Energy Corporation should follow rules

By the time it was completed, the 232-kilometre-long Mayo-Dawson transmission line cost more than $35 million — $13 million more than it was…

By the time it was completed, the 232-kilometre-long Mayo-Dawson transmission line cost more than $35 million — $13 million more than it was supposed to.

Given that, you might think the Crown-owned Yukon Energy Corporation would be more careful in pursuing a second transmission line to link the Mayo-Dawson line to the Whitehorse-Aishihik-Faro grid.

But there is little indication that is the case.

In fact, all evidence suggests the utility is in a headlong rush to build the Carmacks to Pelly Crossing line at any cost.

On Thursday, after looking at the projected costs to build the line, the utility’s board announced it was going ahead with the second project.

The price tag is now $27.8 million, up 39 per cent from an earlier estimate of $20 million reported last March.

The economics are still there to proceed, said chair David Morrison.

But one can be excused for wondering, given the corporation’s history in such things, whether that’s an accurate assessment.

Besides, the corporation had made the decision to proceed long before these cost estimates were assessed.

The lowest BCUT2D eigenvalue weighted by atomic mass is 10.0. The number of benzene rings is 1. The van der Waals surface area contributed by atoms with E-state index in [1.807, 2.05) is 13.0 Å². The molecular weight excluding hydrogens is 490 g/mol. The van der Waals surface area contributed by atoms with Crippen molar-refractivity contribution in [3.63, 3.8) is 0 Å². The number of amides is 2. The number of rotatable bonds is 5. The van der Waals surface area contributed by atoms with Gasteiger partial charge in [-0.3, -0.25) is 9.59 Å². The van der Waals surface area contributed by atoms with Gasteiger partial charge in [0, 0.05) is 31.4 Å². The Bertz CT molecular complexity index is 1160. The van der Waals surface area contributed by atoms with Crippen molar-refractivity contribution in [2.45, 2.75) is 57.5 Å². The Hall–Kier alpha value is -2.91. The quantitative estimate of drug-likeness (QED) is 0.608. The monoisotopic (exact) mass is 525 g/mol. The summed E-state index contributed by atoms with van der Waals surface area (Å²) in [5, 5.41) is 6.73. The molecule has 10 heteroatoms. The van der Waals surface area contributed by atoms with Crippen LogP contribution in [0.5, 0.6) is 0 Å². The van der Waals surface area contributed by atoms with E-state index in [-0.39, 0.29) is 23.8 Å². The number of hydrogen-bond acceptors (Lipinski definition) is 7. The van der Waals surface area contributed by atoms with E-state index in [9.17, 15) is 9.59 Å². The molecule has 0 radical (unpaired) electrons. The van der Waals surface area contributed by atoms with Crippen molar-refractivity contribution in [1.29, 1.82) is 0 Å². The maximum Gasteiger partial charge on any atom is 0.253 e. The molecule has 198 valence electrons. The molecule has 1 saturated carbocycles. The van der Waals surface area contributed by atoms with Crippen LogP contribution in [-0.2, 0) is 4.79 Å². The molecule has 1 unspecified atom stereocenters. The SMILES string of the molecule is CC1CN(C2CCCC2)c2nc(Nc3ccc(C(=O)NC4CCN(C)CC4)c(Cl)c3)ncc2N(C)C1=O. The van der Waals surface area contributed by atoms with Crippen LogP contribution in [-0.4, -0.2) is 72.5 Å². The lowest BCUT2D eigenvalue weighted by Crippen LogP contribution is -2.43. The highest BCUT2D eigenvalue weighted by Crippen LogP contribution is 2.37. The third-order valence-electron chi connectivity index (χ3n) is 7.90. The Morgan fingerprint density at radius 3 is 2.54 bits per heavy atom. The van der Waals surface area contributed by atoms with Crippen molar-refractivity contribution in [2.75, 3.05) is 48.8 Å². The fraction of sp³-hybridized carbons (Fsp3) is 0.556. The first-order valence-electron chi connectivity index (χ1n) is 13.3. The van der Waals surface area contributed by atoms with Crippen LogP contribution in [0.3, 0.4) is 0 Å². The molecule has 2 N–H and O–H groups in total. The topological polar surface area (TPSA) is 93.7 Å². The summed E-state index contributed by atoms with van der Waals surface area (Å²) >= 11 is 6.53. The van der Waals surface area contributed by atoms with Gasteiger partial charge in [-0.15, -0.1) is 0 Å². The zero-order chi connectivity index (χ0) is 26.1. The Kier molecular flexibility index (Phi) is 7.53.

A call for proposals for project management services closed September 12. So the utility had clearly decided to go ahead some time ago.

Also, the formal go-ahead comes before the Yukon Environmental and Socio-economic Assessment Board has finished its screening report for the project.

Among other things, the board is supposed to “Require that, before projects are undertaken, their environmental and socio-economic effects are considered.”

The utility has, once again, jumped the gun.

And that decision undermines both the board and the Yukon Environmental and Socio-economic Assessment Act, established through the land claim process.

Why have a process that a government or public corporation can anticipate, or ignore at its whim?

The first contract let by the Energy Corp. was a $17.3-million sole-sourced contract to the Northern Tutchone First Nation.

It has no demonstrable experience with power line construction, but it has partnered with a pair of construction companies to do the work.

Still, it’s somewhat troubling given federal auditor general Sheila Fraser’s damning report on the Mayo-Dawson line.

“It is surmised that the desire to get the project done led to improper management practices, such as the over use of sole-source contracts and contracting with contractors who had no demonstrated experience in transmission line construction,” said Fraser’s report.

Costs of the new line are already estimated to be higher than expected.

Established review processes are already being ignored.

And massive sole-sourced contracts are being let.

This suggests the corporation has failed to learn from the errors of the past.

Established rules may slow projects down, but they exist for a reason.

And ratepayers have learned what happens when the Energy Corporation recklessly pursues pet projects. (RM)